DUBAI, 19 November 2021 –Creative people often talk about subjects that politician are “too afraid” to address, Her Excellency Nanaia Mahuta, New Zealand’s Foreign Minister, told delegates during a forum on gender equality held today at the Expo 2020 Women’s Pavilion.
HE Mahuta said: “You know, I take inspiration from the creativity, because the creatives actually say things that politicians are too afraid to say, and they will tell the stories, sing the songs, evoke the emotions… that either make you feel really sad, really happy, really angry or something like that. When they do that, it causes you to step outside politics and reflect on what is really important.”
“And it’s like (the late American poet and rights activist) Maya Angelou, she said: ‘People will forget what you say, people will forget what you did. But they will always remember how you made them feel.’ There’s something so powerful in that because…there’s something genuine and sincere about that,that we could easily lose as we’ve become too disconnected and as I say, now more than ever before. We need one’s leadership, we needed in a way that only we can lift each other up and mean to lift us up,” she added.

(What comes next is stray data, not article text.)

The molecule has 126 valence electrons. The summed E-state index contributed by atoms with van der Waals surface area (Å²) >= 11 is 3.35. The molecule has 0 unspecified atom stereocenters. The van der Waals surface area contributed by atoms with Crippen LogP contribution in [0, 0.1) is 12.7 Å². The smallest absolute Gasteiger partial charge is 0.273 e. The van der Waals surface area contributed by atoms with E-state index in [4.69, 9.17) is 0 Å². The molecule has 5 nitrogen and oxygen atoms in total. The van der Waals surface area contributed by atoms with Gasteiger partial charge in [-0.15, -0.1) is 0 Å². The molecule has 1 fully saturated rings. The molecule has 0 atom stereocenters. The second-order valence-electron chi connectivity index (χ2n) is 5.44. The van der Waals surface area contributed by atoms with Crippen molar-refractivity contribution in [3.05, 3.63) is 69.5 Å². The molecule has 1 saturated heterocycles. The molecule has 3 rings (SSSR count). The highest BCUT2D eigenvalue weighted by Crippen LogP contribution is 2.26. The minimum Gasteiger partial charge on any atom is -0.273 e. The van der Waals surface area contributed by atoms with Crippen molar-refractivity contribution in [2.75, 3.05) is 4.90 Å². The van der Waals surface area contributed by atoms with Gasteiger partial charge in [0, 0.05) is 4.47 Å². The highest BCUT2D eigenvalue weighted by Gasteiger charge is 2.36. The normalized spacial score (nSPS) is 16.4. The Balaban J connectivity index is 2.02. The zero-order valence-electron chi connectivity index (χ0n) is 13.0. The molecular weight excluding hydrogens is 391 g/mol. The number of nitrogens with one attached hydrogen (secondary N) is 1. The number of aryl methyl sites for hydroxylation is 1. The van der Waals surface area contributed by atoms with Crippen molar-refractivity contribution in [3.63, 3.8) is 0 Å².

The hour-long forum was moderated by Hind Al Owais, Vice President of International Engagement, at Expo 2020 Dubai.
HE Mahuta gained international recognition for being the first woman to hold her country’s Foreign Affairs portfolio.
She admitted there are challenges ahead for her “but I’m focused on ensuring that our relationship to the Indo-Pacific is an important relationship that enables New Zealand to be a trusted partner.”
In the area of gender equality, HE Mahuta said: “There are a number of challenges in relation to gender equality and each country will make decisions according to their own context. In New Zealand, our focus toward the Pacific is to support empowerment (as well as) sexual and reproductive health…it is also around the area of violence against women… those are just some of the areas where we’re working on an action plan for, and in a bilateral level.”
On the issue of women caught in the struggle against inequality, HE Matuta said: “This is a struggle for all of us in that we need to ensure that, by working together, we can bring light to the challenge of a range of inequalities that women are facing.
“And we can strengthen each other’s approach by sharing our own experience. In New Zealand’s committees, (we are) working toward an action plan to address the issues of gender equality.”